I was interested in the fans stationed just passed the outfield fencing area and what their view was like, so I hopped off the bleachers and made my way around the third base perimeter of Conaty Park. From there I could see the Bryant bullpen area, and signage reading “Bryant Baseball.” To my left, there was more of the track and field meet competitors and activities. I finally made it out to the stone wall perimeter of the field and spotted fans in folding chairs just relaxing and watching the game. The sun was shining brightly and there was some shaded areas where some fans had camped out at. The stone walls once again provided the perfect, natural perimeter between the field area and the wooden area.
Here is a video I took from an awesome spot around the center field area, sitting on the stone wall perimeter.
As I made my way around the perimeter of the outfield, I caught a glimpse of the Bryant Softball game. I stopped to take a few photos from the right field area as well as the Conaty Park dedication plaque, which sits just passed the right field foul pole.
It was an inspiring and incredible visit to watch Bryant University take on LIU in the Coaches vs Cancer game on Saturday. I had a fantastic visit with Dave and Noah and his teammates, and got to watch Noah throw out a great first pitch. Bryant’s starting pitcher threw the ball well, just had a few tough breaks and some calls that went against him early. Bryant got behind on the scoreboard early and ended up losing a tough one, 8-3 to LIU. I did get to watch Warwick’s Matt Woods and South Kingstown’s Liam McGill play for Bryant, both of whom are having excellent 2021 seasons. I spotted Mr. Kelly just as a foul ball was hit over his head and into the soccer field area. We exchanged hello’s and good-byes as he hustled down to retrieve the baseball. His son, Shane, went 1 for 4 with a double. I took the golf cart path out passed the softball field, track, conditioning complex to the parking lot area. The weather was amazing, the field looked amazing, my entire Rhode Island Baseball Experience at Bryant University was AMAZING. I can’t wait to visit Bryant again.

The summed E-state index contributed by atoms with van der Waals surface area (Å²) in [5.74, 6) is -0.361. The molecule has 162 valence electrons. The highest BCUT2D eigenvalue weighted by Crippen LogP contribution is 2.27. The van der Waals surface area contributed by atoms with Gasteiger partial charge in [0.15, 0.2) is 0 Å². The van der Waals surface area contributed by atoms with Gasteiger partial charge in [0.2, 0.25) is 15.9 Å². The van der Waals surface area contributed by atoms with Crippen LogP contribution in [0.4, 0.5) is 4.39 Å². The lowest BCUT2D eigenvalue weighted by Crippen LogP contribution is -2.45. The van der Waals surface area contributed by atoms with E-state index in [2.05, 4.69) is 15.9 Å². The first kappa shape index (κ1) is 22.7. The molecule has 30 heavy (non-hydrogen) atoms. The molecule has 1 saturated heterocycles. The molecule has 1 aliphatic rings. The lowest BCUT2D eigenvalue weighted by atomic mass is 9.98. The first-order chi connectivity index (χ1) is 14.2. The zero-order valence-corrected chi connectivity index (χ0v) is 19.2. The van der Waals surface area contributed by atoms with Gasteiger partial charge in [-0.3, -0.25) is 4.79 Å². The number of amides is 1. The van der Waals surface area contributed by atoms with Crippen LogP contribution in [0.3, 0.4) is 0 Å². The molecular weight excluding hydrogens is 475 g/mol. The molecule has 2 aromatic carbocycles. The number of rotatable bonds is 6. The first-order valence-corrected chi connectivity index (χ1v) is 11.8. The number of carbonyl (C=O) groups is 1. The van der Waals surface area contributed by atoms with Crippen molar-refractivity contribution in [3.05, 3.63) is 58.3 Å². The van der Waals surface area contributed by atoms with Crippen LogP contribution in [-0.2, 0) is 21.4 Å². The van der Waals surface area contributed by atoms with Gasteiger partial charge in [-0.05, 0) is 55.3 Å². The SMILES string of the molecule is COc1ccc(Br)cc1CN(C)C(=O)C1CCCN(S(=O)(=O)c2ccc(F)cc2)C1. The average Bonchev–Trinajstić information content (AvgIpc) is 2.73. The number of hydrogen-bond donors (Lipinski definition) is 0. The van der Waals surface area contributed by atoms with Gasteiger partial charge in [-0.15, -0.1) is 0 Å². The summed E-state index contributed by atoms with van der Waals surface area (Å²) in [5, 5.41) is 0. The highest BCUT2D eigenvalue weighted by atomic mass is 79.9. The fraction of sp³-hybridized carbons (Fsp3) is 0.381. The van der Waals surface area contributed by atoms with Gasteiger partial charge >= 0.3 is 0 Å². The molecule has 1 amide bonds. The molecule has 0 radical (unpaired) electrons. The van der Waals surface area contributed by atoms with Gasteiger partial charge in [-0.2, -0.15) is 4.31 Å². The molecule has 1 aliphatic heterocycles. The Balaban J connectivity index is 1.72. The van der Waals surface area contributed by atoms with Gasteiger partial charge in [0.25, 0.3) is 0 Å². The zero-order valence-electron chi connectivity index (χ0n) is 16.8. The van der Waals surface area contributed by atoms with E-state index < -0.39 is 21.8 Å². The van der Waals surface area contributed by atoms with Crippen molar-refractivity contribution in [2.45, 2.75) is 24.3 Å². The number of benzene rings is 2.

The RIBBE is The Rhode Island Baseball Experience. It is promoting the game of baseball here in the great state of Rhode Island for the entire baseball world to see. The RIBBE is positive stories, photos, videos, and responsible social media posts. The RIBBE is an information resource for families looking for an AAU team or a summer camp or a great place to buy a first baseman’s mitt. The RIBBE is a network of coaches, tournament directors, parents, leagues, and baseball junkies whose passion of the game of baseball is unquestioned. I believe that providing expert analysis, information and directions to ballfields, and coaching advice from some of the top RI baseball minds will help promote the game of baseball here in RI to a whole new level.